Forum for Science, Industry and Business

Sponsored by:     3M 
Search our Site:

 

Tiny ’test tubes’ may aid pharmaceutical R&D

29.09.2003


Using laser light as tweezers and a scalpel, scientists from the National Institute of Standards and Technology (NIST) have demonstrated the use of artificial cells as nanovials for ultrasmall volume chemistry. The approach may be useful for faster, cheaper identification of new pharmaceuticals and for studying cellular-level processes. The researchers will report their results in the Sept. 30 edition of Langmuir.


A series of three photos show two lipsomes fusing into one.



The artificial cells, called liposomes, are tiny spherical containers that self-assemble from natural fats (phospholipids and cholesterol). Measuring micrometers in diameter, the fluid-filled membranes are currently used in cosmetics and for drug delivery.

The NIST team developed an improved method for using liposomes as tiny test tubes for mixing chemicals with volumes measured in trillionths of liters. Their experimental setup allows simultaneous trapping of two liposomes without deforming or stressing their membranes, a problem with some other techniques. They used pairs of infrared lasers ("optical tweezers") to bring two liposomes into contact and a single ultra-violet laser pulse (the "optical scalpel") to fuse the two cells together. Once fused, the contents of the two cells mix and react. One liposome in each pair contained fluorescent dye, and the other contained calcium ions. After the cells merged, fluorescence increased as a result of the reaction between the dye and the ions.


The optical scalpel achieves cleaner fusion and less leakage of contents than the typical technique using pulsed electric fields. The liposomes fully enclose their reactant chemicals, minimizing evaporation. Consequently, the technique also may be useful for quantitative studies of chemical reactions involving samples in the quadrillionths of liters.

Laura Ost | NIST
Further information:
http://www.nist.gov/
http://www.nist.gov/public_affairs/techbeat/current.htm#Cells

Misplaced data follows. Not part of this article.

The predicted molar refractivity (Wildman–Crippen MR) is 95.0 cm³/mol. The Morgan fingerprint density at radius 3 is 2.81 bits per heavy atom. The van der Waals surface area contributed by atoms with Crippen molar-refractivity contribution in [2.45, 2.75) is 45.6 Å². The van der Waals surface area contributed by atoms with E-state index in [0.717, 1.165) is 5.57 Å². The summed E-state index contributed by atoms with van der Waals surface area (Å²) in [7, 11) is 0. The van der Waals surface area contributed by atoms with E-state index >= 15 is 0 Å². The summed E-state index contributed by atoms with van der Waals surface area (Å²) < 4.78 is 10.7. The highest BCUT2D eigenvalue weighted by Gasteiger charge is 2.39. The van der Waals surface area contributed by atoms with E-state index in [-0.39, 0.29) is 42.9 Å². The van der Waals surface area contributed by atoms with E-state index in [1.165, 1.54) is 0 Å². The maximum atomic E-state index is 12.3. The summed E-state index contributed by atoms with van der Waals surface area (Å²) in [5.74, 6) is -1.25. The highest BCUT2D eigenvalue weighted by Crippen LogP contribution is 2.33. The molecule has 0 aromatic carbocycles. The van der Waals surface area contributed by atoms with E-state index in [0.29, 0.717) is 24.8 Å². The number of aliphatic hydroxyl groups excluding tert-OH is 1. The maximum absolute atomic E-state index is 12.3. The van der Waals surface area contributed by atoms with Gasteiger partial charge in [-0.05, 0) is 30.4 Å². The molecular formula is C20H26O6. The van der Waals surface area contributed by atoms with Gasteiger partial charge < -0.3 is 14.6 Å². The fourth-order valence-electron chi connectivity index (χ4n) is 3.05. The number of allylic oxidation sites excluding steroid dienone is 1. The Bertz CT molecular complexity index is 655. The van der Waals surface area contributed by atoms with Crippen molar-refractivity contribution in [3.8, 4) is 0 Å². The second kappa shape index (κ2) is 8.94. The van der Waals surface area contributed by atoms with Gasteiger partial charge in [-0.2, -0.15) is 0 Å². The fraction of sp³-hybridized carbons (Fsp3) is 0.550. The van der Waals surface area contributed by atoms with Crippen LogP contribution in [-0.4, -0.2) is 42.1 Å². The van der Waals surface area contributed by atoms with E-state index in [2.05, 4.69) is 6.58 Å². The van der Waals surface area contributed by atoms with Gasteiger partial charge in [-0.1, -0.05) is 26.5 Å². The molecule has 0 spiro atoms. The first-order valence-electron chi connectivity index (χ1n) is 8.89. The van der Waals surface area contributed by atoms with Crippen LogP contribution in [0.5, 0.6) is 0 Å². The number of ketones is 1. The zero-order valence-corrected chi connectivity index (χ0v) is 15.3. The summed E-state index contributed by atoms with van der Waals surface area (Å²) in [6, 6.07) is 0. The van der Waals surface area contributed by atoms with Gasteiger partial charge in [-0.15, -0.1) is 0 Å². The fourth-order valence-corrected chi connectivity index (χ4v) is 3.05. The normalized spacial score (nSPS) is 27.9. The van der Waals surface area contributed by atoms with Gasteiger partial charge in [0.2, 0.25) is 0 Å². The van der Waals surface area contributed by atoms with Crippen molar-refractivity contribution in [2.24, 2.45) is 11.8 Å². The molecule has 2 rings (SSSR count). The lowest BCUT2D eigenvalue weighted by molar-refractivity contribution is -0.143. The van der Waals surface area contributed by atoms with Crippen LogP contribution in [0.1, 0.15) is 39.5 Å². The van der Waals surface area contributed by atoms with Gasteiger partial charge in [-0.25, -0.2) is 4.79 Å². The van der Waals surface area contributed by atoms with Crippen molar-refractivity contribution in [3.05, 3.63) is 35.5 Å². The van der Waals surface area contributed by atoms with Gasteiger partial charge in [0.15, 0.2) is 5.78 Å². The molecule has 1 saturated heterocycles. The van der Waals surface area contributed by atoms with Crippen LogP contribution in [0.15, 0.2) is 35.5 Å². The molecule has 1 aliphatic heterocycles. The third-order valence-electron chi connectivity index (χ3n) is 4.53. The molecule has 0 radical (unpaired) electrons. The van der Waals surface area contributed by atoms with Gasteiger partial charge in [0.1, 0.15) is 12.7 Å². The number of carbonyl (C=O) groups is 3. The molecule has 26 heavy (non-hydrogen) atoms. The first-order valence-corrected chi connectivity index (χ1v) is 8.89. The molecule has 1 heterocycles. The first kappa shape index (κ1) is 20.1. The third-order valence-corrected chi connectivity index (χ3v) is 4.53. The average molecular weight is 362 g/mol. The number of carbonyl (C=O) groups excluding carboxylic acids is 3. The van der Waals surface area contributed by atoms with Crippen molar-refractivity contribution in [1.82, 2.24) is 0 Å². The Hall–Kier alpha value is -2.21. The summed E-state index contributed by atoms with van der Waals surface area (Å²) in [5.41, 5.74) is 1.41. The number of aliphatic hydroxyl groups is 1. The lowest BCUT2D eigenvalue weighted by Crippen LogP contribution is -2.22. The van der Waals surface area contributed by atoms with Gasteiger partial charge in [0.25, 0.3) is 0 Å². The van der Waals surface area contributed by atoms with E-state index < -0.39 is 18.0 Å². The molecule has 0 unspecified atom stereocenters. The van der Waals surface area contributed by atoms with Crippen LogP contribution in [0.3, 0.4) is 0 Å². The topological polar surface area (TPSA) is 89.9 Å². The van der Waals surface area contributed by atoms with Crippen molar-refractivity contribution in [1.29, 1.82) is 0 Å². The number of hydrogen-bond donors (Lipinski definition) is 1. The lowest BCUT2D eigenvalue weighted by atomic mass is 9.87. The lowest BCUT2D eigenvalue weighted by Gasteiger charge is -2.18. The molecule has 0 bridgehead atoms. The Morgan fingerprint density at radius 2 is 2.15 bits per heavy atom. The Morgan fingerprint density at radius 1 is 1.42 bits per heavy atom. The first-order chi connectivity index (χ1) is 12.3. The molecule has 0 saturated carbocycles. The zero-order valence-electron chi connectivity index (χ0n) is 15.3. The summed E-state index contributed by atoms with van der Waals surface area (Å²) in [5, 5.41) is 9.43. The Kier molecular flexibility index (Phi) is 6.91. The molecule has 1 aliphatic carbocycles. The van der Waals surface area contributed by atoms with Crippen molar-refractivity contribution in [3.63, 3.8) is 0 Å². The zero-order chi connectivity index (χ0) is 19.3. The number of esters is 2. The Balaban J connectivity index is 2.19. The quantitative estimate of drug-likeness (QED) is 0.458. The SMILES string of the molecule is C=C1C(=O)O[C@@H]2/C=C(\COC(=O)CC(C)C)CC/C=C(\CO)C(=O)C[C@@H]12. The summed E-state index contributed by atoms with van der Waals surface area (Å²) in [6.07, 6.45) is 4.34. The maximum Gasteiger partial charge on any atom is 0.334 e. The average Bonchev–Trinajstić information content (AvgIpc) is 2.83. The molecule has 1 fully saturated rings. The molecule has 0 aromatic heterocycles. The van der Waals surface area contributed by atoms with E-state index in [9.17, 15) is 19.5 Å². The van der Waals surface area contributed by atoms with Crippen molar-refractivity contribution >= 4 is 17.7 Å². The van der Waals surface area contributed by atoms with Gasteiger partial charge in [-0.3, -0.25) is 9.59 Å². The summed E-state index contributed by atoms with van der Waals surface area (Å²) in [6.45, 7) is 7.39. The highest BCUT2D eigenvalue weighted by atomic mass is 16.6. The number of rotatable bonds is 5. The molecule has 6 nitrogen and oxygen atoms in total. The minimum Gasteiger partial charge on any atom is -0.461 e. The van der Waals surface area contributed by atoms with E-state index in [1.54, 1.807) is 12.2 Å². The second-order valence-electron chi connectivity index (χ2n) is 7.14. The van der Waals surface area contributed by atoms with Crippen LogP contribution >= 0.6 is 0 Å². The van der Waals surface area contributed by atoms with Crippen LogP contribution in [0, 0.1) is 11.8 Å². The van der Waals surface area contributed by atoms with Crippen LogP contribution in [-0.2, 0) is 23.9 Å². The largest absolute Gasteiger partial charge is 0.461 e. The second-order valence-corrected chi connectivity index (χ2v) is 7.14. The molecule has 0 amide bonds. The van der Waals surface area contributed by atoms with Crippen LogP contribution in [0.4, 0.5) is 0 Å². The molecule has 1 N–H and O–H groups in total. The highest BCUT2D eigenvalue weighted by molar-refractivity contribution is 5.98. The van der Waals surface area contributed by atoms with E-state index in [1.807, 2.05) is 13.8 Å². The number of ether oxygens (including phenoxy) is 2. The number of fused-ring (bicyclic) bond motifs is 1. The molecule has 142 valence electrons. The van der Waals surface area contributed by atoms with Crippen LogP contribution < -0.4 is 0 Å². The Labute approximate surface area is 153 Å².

More articles from Process Engineering:

nachricht Jelly with memory – predicting the leveling of com-mercial paints
15.12.2017 | Fraunhofer-Institut für Produktionstechnik und Automatisierung IPA

nachricht Fraunhofer researchers develop measuring system for ZF factory in Saarbrücken
21.11.2017 | Fraunhofer-Institut für Zerstörungsfreie Prüfverfahren IZFP

All articles from Process Engineering >>>

The most recent press releases about innovation >>>

Die letzten 5 Focus-News des innovations-reports im Überblick:

Im Focus: First-of-its-kind chemical oscillator offers new level of molecular control

DNA molecules that follow specific instructions could offer more precise molecular control of synthetic chemical systems, a discovery that opens the door for engineers to create molecular machines with new and complex behaviors.

Researchers have created chemical amplifiers and a chemical oscillator using a systematic method that has the potential to embed sophisticated circuit...

Im Focus: Long-lived storage of a photonic qubit for worldwide teleportation

MPQ scientists achieve long storage times for photonic quantum bits which break the lower bound for direct teleportation in a global quantum network.

Concerning the development of quantum memories for the realization of global quantum networks, scientists of the Quantum Dynamics Division led by Professor...

Im Focus: Electromagnetic water cloak eliminates drag and wake

Detailed calculations show water cloaks are feasible with today's technology

Researchers have developed a water cloaking concept based on electromagnetic forces that could eliminate an object's wake, greatly reducing its drag while...

Im Focus: Scientists channel graphene to understand filtration and ion transport into cells

Tiny pores at a cell's entryway act as miniature bouncers, letting in some electrically charged atoms--ions--but blocking others. Operating as exquisitely sensitive filters, these "ion channels" play a critical role in biological functions such as muscle contraction and the firing of brain cells.

To rapidly transport the right ions through the cell membrane, the tiny channels rely on a complex interplay between the ions and surrounding molecules,...

Im Focus: Towards data storage at the single molecule level

The miniaturization of the current technology of storage media is hindered by fundamental limits of quantum mechanics. A new approach consists in using so-called spin-crossover molecules as the smallest possible storage unit. Similar to normal hard drives, these special molecules can save information via their magnetic state. A research team from Kiel University has now managed to successfully place a new class of spin-crossover molecules onto a surface and to improve the molecule’s storage capacity. The storage density of conventional hard drives could therefore theoretically be increased by more than one hundred fold. The study has been published in the scientific journal Nano Letters.

Over the past few years, the building blocks of storage media have gotten ever smaller. But further miniaturization of the current technology is hindered by...

All Focus news of the innovation-report >>>

Anzeige

Anzeige

Event News

See, understand and experience the work of the future

11.12.2017 | Event News

Innovative strategies to tackle parasitic worms

08.12.2017 | Event News

AKL’18: The opportunities and challenges of digitalization in the laser industry

07.12.2017 | Event News

 
Latest News

Engineers program tiny robots to move, think like insects

15.12.2017 | Power and Electrical Engineering

One in 5 materials chemistry papers may be wrong, study suggests

15.12.2017 | Materials Sciences

New antbird species discovered in Peru by LSU ornithologists

15.12.2017 | Life Sciences

VideoLinks
B2B-VideoLinks
More VideoLinks >>>